“What opportunities do you see for selling biomass harvesting equipment — stalk balers, cob collection systems, etc. — in your region? How do you see this market’s potential for increasing sales evolving during the next 3-5 years?”
“In our region, we are primarily a grass land cattle operation area. However, we have seen a large increase in biomass corn planting around the local counties. I would assume as the biomass industry moves forward there will be opportunities for sales of biomass harvesting equipment. With the smaller farms such as we have in our area, I am not overly optimistic at the number of sales we will see here. I am thinking we may see more sales to custom harvesters rather than independent farmers.”
— Michael E. Betts, Gateway Farm Equipment, Neosho Mo.
“If I’m not mistaken, there is a biomass plant going in near Edwardsville, Ill. Supposedly, a single supplier will stock the plant. If that’s the case, our dealership will probably be out. One of the larger dealers will probably get that business.
When it comes to balers those dealers really don’t know much about them. So we probably will get involved on the service end one way or another.
With 6 balers and 6 150-horsepower tractors you’re looking at probably a deal around $1.5 million. That’s just one operation. I think the potential would be in the hundreds of millions overall. It will be a very good opportunity to branch out for increased sales."
— Jeff Suchomski, Suchomski Equipment Inc., Pinckneyville, Ill.
“Currently this market is in its infancy. There has been some interest and there is a potential market here, however a lot of factors come into play in a developing market. How fast will the technology change? What will the pulse of the government and general public be toward these products? The start up costs to get into this business can be a determining factor, as well.
I would anticipate this market growing in the future and think that in 3-5 years it possibly could become a factor in our industry."
— Mark Foster, Birkeys Farm Store Inc., Bloomington, Ill.
“We have a biomass ethanol plant being built 30 miles away. They will be harvesting in a 50-mile radius of their plant. There will be a need for equipment that will leave 20-40% of the residue to prevent soil erosion. There is going to be a demand for some special equipment to meet these needs.”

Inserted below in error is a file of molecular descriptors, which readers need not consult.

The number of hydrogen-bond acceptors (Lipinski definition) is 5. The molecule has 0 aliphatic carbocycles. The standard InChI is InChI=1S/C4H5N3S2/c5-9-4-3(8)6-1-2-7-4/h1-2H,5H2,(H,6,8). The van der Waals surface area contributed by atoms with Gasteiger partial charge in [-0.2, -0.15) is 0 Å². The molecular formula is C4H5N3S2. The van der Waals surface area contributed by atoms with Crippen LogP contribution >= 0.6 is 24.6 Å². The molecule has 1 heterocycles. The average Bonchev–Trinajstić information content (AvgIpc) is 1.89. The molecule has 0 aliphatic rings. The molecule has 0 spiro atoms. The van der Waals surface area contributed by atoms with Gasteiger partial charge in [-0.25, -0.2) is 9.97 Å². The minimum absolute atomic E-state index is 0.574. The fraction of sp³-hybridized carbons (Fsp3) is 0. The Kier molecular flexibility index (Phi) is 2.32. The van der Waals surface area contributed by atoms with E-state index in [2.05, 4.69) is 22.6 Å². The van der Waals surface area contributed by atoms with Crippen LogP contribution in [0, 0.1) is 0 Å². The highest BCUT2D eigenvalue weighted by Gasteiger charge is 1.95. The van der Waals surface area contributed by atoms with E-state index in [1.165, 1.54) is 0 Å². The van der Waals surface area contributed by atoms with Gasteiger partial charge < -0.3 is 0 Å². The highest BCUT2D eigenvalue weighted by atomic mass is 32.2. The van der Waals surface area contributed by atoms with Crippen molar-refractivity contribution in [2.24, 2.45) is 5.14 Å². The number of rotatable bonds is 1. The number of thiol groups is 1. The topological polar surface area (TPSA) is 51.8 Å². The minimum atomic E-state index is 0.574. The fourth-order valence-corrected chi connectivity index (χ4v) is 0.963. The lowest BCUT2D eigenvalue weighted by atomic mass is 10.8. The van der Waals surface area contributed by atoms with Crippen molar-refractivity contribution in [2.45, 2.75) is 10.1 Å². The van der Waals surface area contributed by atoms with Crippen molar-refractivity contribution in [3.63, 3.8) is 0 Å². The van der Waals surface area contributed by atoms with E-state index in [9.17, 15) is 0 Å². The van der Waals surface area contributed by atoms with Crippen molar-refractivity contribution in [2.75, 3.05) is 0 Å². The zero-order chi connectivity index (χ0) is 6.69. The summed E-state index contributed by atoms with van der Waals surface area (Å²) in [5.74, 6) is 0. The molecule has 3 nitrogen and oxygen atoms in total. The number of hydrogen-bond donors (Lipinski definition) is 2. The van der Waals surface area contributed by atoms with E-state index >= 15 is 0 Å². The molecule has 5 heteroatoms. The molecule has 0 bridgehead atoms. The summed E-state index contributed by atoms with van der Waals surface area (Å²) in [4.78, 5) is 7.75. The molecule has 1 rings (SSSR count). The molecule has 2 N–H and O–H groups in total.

—Keith Wood, American Implement, Garden City, Kan.
“Interesting question. I have been dealing with the local ag university here in Ontario for the last 19 years or so and they are researching the viability of biomass as a fuel source. At present they are using a John Deere 7250 chopper with the row independent head to harvest a variety of grasses. I can see that in the next number of years a niche industry could develop in our region. It is something that I personally take an interest in and will be watching developments locally and also nationally.
It’s hard to predict the market for biomass harvesting equipment at this point, but my best guess would be that there will be some limited potential in the future.
On a recent trip to Deere’s self-propelled forage harvester factory in Germany, I was made aware that it offers a wood chipper header for harvesting willow and other biomass crops.
Certainly I will be watching further developments as they occur."
—Clare Gingrich, Elmira Farm Service, Elmira, Ontario
The University of Guelph runs a John Deere 7250 chopper to harvest a variety of grasses to research their viability as a fuel source. Photo courtesy Henk Wichers, University of Guelph.
“We have had one customer ask about this, and that was the ag department of the Texas State University. Not one more call when they saw the cost of a compost-rolling machine and a tractor large enough to pull it."